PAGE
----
BOTTOM LINE: An Absurd Season of a Pointless Show
Rating: 3 /10
Skin N Swear: Several sequences with strong language and on-screen intimacy
|Platform: MX Player||Genre: Mystery, Drama, Thriller|
What Is the Story About?
A stalker with a mysterious identity is creating a ruckus in the life of a corporate employee Rivanah Banerjee. She’s hit the headlines for her pathbreaking app Dare Defy but is also at the receiving end for denying credit to her former college-mate Hiya for the idea. She’s further consumed by guilt for cheating on her current boyfriend Danny with her ex Ekansh. Her life complicates with the sudden death of her roommate Tista. A colleague Nivaan seems to be her only source of support. The creepy cult figure KD is trying her part in exploiting Rivanah’s vulnerability to her advantage. What’s the larger truth connecting these stray incidents?
Anuja Joshi’s character hardly evolves through the three seasons – she is trapped in similar situations, never learns from her mistakes, stuck with troublesome men amid toxic workplaces. The actor’s forever asked to be anxious and vulnerable – there’s nothing to distinguish her performance from the earlier seasons. Darshana Banik has little to do in what’s a brief extension to her role from the second season.
Mrinal Dutt and Anshul Pandey’s roles lack any meat despite the good screen-time. Abhinav
Sharma in the out-and-out negative character displays a different side to his acting repertoire beyond the slice-of-life comic roles. Vibhav Roy in the shoes of Nivaan looks apt in the gentlemanly part. It’s downright disappointing that Suchitra Pillai has to be content with such dismally written vamp roles. Come on, it’s 2021 and you still have nothing better to offer her?
Hello Mini, adapted from a book written by Novoneel Chakraborty, had begun as a raunchy show about a creepy stalker who upsets the balance in the life of a 20s something corporate professional. It never promised to be pathbreaking, featured a few pretty faces and offered cheap thrills with liberal doses of intimate sequences. Unsurprisingly, it did enjoy good viewership and each of its seasons has gone onto milk a similar formula with minor tweaks. Even going by the preposterous standards of filmmaking set by its makers, Hello Mini 3 is the most eccentric of all its instalments.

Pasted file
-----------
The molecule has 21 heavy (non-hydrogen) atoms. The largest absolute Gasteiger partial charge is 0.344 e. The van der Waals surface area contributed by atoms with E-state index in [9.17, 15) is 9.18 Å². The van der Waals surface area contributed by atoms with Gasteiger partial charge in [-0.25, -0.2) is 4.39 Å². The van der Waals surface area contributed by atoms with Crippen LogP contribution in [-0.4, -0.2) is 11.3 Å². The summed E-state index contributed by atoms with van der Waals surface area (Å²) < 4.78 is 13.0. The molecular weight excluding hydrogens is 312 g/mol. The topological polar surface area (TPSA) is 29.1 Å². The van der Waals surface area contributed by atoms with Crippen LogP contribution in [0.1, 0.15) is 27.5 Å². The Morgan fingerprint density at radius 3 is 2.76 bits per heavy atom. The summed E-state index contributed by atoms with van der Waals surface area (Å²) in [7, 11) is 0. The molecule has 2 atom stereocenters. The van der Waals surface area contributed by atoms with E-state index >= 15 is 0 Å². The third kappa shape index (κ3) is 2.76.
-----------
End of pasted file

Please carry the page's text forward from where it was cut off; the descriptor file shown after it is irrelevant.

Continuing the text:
The protagonist, Rivanah, is constantly hallucinating and finds unique ways to get into trouble every time. She’s surrounded by an amusing bunch of characters. She bumps into the same man every time she’s about to have a fall in her office – he’s the tireless rescue man who doles out advice as if they were in his back pocket. There’s a stalker who sends Whatsapp forward-like messages through hankies, opens taps in her household and scribbles on glasses. There’s a lesbian cult figure warning her not to evade the spirit of a dead colleague.
It’s this unfathomable collision of worlds that creates mild curiosity and keeps you hooked at times. The writers of the show structure their episodes like clickbait content – the temptation to watch the next episode is almost irresistible though nothing earth-shattering is expected to come out of it. The duration of the 10-episode-long show, roughly 25 minutes each, works in its favour. The zippy background score screams for attention every time there’s a twist. The entire subplot around the spiritual cult figure is a cheap cousin of the Osho story – largely inspired by Pankaj Tripathi’s act in Sacred Games.
In terms of the story, the third instalment of Hello Mini is only marginally different from the first two seasons. The twist-a-minute storytelling gets tiring beyond a point and the voyeuristic execution adds insult to injury. There’s nothing realistic or relatable with its setup, the characters react strangely to crises and the coincidences are too convenient to digest. To sum up Hello Mini 3 in a nutshell, it has no soul, story or moving performances and is purely made based on ‘what sells in the web space’ than ‘what needs to be sold’.
Music and Other Departments?
The beaming monotonous background score is shoved down your throat minus any impact. The show, despite the constraints of its frivolous storyline, has a rich, aesthetic touch to the frames – both with the cinematography and the art direction. The crisp run-time is a certain advantage though the non-linear narrative invites a lot of confusion into the proceedings. The dialogues are amateurish and the screenplay would have benefited by giving some time for the audiences to breathe.
Good hooks leading to every episode
Absence of powerhouse performances
Too many twists, ambiguous screenplay
Did I Enjoy It?
Will You Recommend It?
Hello Mini 3 Web Series Review by Binged Bureau
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